There are a few particular advantages to using geocells instead of more traditional methods, including appearance, cost and environmental friendliness. You'll see why in the next sections, when we get into applications.
When engineers need to build a retaining wall to secure the sloping sides of a highway base, they might build a structure out of concrete that attaches to the slope using a grid that extends into the hillside. This process can be pretty expensive, mostly because the facing on that concrete, which makes the wall more appealing when you drive by it, can cost a lot. It's heavy, and it has to be shipped in. Plus, concrete often doesn't weather all that well.
EnviroGrid doesn't require an extension deep into the slope, so it can be easier to install. More importantly, it can be filled with aggregate already on site, so shipping costs are minimal. It's flexible, so the ground is secured in a more natural state. And because the open honeycomb structure allows for water flow and drainage, vegetation can compose the pretty top coat, instead of something like concrete.
Retaining walls, which are used not only for roadways but also in landscaping, landfills and all sorts of other civil engineering projects, are just one geocell application. Erosion control and ground stabilization are the other two primary uses for EnviroGrid.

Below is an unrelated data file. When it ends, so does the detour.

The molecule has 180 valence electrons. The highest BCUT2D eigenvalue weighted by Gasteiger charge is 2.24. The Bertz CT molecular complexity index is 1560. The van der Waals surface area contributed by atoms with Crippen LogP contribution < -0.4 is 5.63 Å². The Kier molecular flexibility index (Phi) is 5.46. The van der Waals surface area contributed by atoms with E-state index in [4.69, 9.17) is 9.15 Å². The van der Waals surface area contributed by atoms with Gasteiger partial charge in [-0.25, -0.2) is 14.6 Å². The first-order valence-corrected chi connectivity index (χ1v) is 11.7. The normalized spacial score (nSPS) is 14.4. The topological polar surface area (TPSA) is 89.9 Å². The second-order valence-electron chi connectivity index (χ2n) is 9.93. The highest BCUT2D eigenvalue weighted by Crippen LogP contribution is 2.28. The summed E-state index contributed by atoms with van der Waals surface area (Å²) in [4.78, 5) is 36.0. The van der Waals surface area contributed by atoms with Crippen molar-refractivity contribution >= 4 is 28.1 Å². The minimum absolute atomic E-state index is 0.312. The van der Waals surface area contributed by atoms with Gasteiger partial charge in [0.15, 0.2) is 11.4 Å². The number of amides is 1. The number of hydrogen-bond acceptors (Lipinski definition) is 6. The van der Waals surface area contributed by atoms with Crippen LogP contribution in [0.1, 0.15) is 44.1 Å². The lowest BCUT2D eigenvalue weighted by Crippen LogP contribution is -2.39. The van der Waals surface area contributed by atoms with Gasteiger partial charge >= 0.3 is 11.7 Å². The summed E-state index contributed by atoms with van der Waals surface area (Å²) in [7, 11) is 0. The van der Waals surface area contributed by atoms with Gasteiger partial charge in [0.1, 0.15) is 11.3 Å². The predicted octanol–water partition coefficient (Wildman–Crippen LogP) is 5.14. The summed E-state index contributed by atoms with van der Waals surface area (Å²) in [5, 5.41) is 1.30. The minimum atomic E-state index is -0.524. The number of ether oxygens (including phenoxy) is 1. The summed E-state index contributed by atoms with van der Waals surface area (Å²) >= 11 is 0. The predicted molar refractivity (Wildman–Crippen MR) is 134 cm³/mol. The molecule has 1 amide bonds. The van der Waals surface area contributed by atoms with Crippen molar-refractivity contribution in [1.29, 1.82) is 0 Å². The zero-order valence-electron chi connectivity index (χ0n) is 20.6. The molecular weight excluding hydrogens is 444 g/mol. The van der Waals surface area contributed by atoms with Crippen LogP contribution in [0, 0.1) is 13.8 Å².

Ground stabilization is the application the geocell approach was initially developed for, and it turns out civilians need stable ground as much as soldiers do. Laying a grid of geocells on unstable earth and filling it with dirt or rocks can create a stable foundation for a driveway, a park walkway or a hiking trail. It can make soft ground fully support foot traffic, a golf-cart path, a sewer system or train tracks without sinking in under the weight.
And securing the ground takes on a much "greener" bent when you get into erosion control. Applying the EnviroGrid framework to a stretch of land in danger of aridity from wind and water erosion, or a hillside that's getting steeper and steeper or a river bank that's disappearing into the river can stop and even reverse the erosive process. It's used a lot in parks and hiking areas to keep the land stable despite human use. The geocells hold the land in place to prevent further erosion, and you can fill the cells with new, seeded soil, which can both build up the land and promote re-vegetation to keep it that way.
The unique structure of the geocell makes it ideal for re-vegetation because it lets water flow freely, even between cells if the grid material is permeable. It's a very flexible technology, though. For a more heavy-duty wall against erosion, you can simply pour concrete into the cells.
For more information on EnviroGrid and related topics, look over the links on the next page.
Related HowStuffWorks Articles
- "Bodcell™ Geocell Erosion Protection." Boddingtons. http://www.boddingtons-ltd.com/civil/geocell-erosion-protection.htm
- "Cellular Confinement." EnviroGrid.http://www.envirogrid.com/cellular_confinement.html
- "MULTICELL® Cellular Confinement System (Geocell)." Weismann-Friedman Industry.http://www.wfi.co.il/cellular.asp